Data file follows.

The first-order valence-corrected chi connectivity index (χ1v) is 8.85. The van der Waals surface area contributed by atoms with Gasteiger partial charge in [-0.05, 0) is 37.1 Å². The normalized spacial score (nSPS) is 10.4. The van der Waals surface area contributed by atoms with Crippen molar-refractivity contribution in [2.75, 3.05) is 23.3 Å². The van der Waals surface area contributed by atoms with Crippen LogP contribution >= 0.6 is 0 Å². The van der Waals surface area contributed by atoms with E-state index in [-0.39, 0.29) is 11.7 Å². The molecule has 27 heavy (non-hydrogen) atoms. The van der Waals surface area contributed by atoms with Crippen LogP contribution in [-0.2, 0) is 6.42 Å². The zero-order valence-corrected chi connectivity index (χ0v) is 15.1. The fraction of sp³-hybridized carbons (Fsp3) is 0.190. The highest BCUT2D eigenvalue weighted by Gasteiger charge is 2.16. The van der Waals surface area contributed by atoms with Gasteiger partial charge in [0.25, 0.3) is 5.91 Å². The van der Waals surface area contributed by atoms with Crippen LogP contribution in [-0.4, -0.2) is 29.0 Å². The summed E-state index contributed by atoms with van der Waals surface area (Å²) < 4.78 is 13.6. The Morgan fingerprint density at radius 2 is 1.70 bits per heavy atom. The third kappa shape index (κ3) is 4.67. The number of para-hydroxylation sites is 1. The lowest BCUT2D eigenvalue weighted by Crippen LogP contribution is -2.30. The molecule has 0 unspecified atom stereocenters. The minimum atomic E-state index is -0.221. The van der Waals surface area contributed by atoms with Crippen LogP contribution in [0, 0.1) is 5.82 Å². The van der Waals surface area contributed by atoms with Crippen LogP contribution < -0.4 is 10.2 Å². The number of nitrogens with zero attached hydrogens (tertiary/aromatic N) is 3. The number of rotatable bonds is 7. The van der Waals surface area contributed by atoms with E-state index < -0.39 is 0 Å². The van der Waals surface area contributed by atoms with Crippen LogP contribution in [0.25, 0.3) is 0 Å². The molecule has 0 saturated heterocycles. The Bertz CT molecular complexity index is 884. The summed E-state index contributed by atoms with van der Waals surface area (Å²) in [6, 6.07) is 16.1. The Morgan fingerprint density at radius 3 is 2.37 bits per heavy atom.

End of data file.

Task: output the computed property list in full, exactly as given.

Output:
The first-order valence-corrected chi connectivity index (χ1v) is 8.85. The van der Waals surface area contributed by atoms with Gasteiger partial charge in [-0.05, 0) is 37.1 Å². The normalized spacial score (nSPS) is 10.4. The van der Waals surface area contributed by atoms with Crippen molar-refractivity contribution in [2.75, 3.05) is 23.3 Å². The van der Waals surface area contributed by atoms with Crippen LogP contribution >= 0.6 is 0 Å². The van der Waals surface area contributed by atoms with E-state index in [-0.39, 0.29) is 11.7 Å². The molecule has 27 heavy (non-hydrogen) atoms. The van der Waals surface area contributed by atoms with Crippen LogP contribution in [-0.2, 0) is 6.42 Å². The zero-order valence-corrected chi connectivity index (χ0v) is 15.1. The fraction of sp³-hybridized carbons (Fsp3) is 0.190. The highest BCUT2D eigenvalue weighted by Gasteiger charge is 2.16. The van der Waals surface area contributed by atoms with Gasteiger partial charge in [0.25, 0.3) is 5.91 Å². The van der Waals surface area contributed by atoms with Crippen LogP contribution in [-0.4, -0.2) is 29.0 Å². The summed E-state index contributed by atoms with van der Waals surface area (Å²) < 4.78 is 13.6. The Morgan fingerprint density at radius 2 is 1.70 bits per heavy atom. The third kappa shape index (κ3) is 4.67. The number of para-hydroxylation sites is 1. The lowest BCUT2D eigenvalue weighted by Crippen LogP contribution is -2.30. The molecule has 0 unspecified atom stereocenters. The minimum atomic E-state index is -0.221. The van der Waals surface area contributed by atoms with Crippen LogP contribution in [0, 0.1) is 5.82 Å². The van der Waals surface area contributed by atoms with Crippen LogP contribution < -0.4 is 10.2 Å². The number of nitrogens with zero attached hydrogens (tertiary/aromatic N) is 3. The number of rotatable bonds is 7. The van der Waals surface area contributed by atoms with E-state index < -0.39 is 0 Å². The van der Waals surface area contributed by atoms with Crippen LogP contribution in [0.25, 0.3) is 0 Å². The molecule has 0 saturated heterocycles. The Bertz CT molecular complexity index is 884. The summed E-state index contributed by atoms with van der Waals surface area (Å²) in [6, 6.07) is 16.1. The Morgan fingerprint density at radius 3 is 2.37 bits per heavy atom.